The application of Mountain States to the case at bar is inapposite. We note initially that under Article XI of the New Mexico Constitution, the Corporation Commission is mandated to establish the rates charged by telephone companies within the state, whereas the Commission acting as the Insurance Board does not establish rates. The Board merely approves or disapproves rate filings. .

In Mountain States, the Court reviewed a Corporation Commission order of 1973, regarding cost of service pricing in determining telephone rates. In 1975, the Commission relied upon the 1973 order to gauge the reasonableness of a Mountain State’s rate proposal. However, the 1973 order evinced no more than an intention to move toward a cost of service principle of pricing at some indefinite time. Therefore, the Court properly ruled that, as required by due process, the order did not constitute a reasonably definite notice of the subject matter attributed to it by the Commission. Id. at 340, 563 P.2d at 603.

In contrast to the order in Mountain States, NCCI was given specific notice of the hearing’s subject matter. The November 15 notice alerted NCCI that the December 10 hearing would focus on whether the proposed average 37.1 percent premium increase was excessive, inadequate or unfairly discriminatory. Further, the notice clarified those terms by adapting the definitions provided under Section 59A-17-6.

More importantly, the Superintendent’s notice served a different function than the *284order at issue in Mountain States. The Mountain States order supposedly notified Mountain States of established rate-making methods by which Mountain States was expected to conform its rate proposal. Here, the November 15 notice served to inform all interested parties that written and oral comment would be received at a public hearing to discuss whether the proposed filing was excessive, inadequate or unfairly discriminatory.

NCCI claims that the notice was insufficient because NCCI was not informed prior to the hearing that the Board would request audited premium schedules, investment income data, and calculations based upon an eight to ten-year insurance cycle as opposed to a two-year cycle. NCCI would have this Court conclude that notice under Section 59A-17-14(B) requires the Superintendent to specifically notify the rate maker of all issues which may arise during the hearing. Other than Mountain States, the authority relied upon for this proposition is Woody v. Denver & Rio Grande Railroad Co., 17 N.M. 686, 132 P. 250 (1913) and Transcontinental Bus System, Inc. v. State Corp. Commission, 56 N.M. 158, 241 P.2d 829 (1952) (where the Court addressed the Commission’s improper reliance on evidence adduced outside of the record, and sufficiency of notice was not at issue).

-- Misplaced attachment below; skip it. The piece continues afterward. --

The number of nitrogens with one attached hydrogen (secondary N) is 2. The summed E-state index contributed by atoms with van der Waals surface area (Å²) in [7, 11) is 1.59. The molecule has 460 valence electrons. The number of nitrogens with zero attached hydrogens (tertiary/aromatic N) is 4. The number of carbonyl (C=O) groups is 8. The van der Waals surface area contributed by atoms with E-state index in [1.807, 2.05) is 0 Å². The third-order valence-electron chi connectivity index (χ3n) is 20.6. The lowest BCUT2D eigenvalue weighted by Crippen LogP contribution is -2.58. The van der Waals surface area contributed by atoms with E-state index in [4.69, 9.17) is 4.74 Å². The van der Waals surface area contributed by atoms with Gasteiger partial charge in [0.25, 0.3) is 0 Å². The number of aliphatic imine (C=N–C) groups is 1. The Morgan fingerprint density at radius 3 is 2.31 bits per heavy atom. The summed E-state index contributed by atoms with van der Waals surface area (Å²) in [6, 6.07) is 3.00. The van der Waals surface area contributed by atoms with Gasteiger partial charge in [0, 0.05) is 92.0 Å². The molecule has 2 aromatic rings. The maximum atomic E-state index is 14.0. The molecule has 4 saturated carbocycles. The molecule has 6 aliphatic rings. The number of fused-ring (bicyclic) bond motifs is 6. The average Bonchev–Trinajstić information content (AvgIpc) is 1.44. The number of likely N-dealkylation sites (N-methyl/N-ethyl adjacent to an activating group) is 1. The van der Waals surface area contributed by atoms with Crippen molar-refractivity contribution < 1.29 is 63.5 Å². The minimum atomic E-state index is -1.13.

In Woody, the Court reviewed a Corporation Commission order requiring the railroad to install a telegraph operator at one of its stations. The Commission issued the order following a hearing whose notice identified the adequacy of station facilities for accommodating passengers as the issue to be addressed. The Court concluded that the order went outside the noticed subject matter because the Commission could only require a telegraph operator for safety reasons and the hearing’s notice made no mention of safety as the subject matter. Woody, 17 N.M. at 693, 132 P. at 253. Here, the notice clearly identified the subject matter to be considered and the order was consonant with the subject matter addressed.

The November 15 notice satisfied the requirements of Section 59A-17-14(B) and comported with procedural due process. The notice provided NCCI an opportunity to be heard by reasonably informing NCCI of the matters to be addressed at the hearing so that it was able to meet the issues involved. See Jones v. New Mexico Racing Comm’n, 100 N.M. 434, 671 P.2d 1145 (1983). The Superintendent mailed written notice to NCCI that specified that the hearing would entail the review of the proposed premium increase under relevant statutory criteria, (see Footnote 1 for text of notice), and provided NCCI twenty-five days for preparation.

We recognize that due process could be denied where statutory notice, although technically adequate, was shown to mislead or prejudice the complaining party. Conversely, if, in addition to statutory notice, a party had actual knowledge of the details to be inquired into at the hearing, that would support the reasonable conclusion that there was no violation of procedural due process. See North State Tel. Co. v. Alaska Pub. Util. Comm’n, 522 P.2d 711 (Alaska 1974). Prior to the hearing, Mr. Kaur requested investment income data, standard premium callsheets and schedule rating information. The Superintendent’s October 31 letter to NCCI and the requests of Mr. Kaur, along with the November 15 notice, provide substantial evidence to support the district court’s finding that NCCI was given adequate notice of the subject matter to be addressed at the hearing.